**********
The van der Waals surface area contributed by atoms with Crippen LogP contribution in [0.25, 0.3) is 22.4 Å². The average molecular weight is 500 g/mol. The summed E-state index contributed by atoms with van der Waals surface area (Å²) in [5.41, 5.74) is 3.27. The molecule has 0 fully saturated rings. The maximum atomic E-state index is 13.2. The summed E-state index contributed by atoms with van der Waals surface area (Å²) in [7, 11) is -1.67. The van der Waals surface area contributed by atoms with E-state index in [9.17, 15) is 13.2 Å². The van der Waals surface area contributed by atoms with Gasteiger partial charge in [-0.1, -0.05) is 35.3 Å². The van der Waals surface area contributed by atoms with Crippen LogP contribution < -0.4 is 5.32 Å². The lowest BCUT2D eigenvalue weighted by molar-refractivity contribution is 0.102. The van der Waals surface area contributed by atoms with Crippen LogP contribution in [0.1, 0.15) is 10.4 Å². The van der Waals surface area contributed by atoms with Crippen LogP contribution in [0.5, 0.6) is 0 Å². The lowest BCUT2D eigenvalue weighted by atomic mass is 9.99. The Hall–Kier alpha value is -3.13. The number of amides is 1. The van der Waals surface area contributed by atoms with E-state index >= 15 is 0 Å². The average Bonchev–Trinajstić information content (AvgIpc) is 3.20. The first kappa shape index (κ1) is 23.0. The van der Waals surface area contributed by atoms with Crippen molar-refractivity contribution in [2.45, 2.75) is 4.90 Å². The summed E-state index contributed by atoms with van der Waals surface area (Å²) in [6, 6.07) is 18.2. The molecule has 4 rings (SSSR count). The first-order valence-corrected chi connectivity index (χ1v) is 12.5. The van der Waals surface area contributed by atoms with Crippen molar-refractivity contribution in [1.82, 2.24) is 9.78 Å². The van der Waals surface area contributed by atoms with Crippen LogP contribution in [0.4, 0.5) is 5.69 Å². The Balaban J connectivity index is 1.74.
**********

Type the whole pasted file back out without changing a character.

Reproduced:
The van der Waals surface area contributed by atoms with Crippen LogP contribution in [0.25, 0.3) is 22.4 Å². The average molecular weight is 500 g/mol. The summed E-state index contributed by atoms with van der Waals surface area (Å²) in [5.41, 5.74) is 3.27. The molecule has 0 fully saturated rings. The maximum atomic E-state index is 13.2. The summed E-state index contributed by atoms with van der Waals surface area (Å²) in [7, 11) is -1.67. The van der Waals surface area contributed by atoms with E-state index in [9.17, 15) is 13.2 Å². The van der Waals surface area contributed by atoms with Gasteiger partial charge in [-0.1, -0.05) is 35.3 Å². The van der Waals surface area contributed by atoms with Crippen LogP contribution < -0.4 is 5.32 Å². The lowest BCUT2D eigenvalue weighted by molar-refractivity contribution is 0.102. The van der Waals surface area contributed by atoms with Crippen LogP contribution in [0.1, 0.15) is 10.4 Å². The van der Waals surface area contributed by atoms with Crippen LogP contribution in [0.5, 0.6) is 0 Å². The lowest BCUT2D eigenvalue weighted by atomic mass is 9.99. The Hall–Kier alpha value is -3.13. The number of amides is 1. The van der Waals surface area contributed by atoms with E-state index >= 15 is 0 Å². The average Bonchev–Trinajstić information content (AvgIpc) is 3.20. The first kappa shape index (κ1) is 23.0. The van der Waals surface area contributed by atoms with Crippen molar-refractivity contribution in [2.45, 2.75) is 4.90 Å². The summed E-state index contributed by atoms with van der Waals surface area (Å²) in [6, 6.07) is 18.2. The molecule has 4 rings (SSSR count). The first-order valence-corrected chi connectivity index (χ1v) is 12.5. The van der Waals surface area contributed by atoms with Crippen molar-refractivity contribution in [1.82, 2.24) is 9.78 Å². The van der Waals surface area contributed by atoms with Crippen LogP contribution in [0.4, 0.5) is 5.69 Å². The Balaban J connectivity index is 1.74.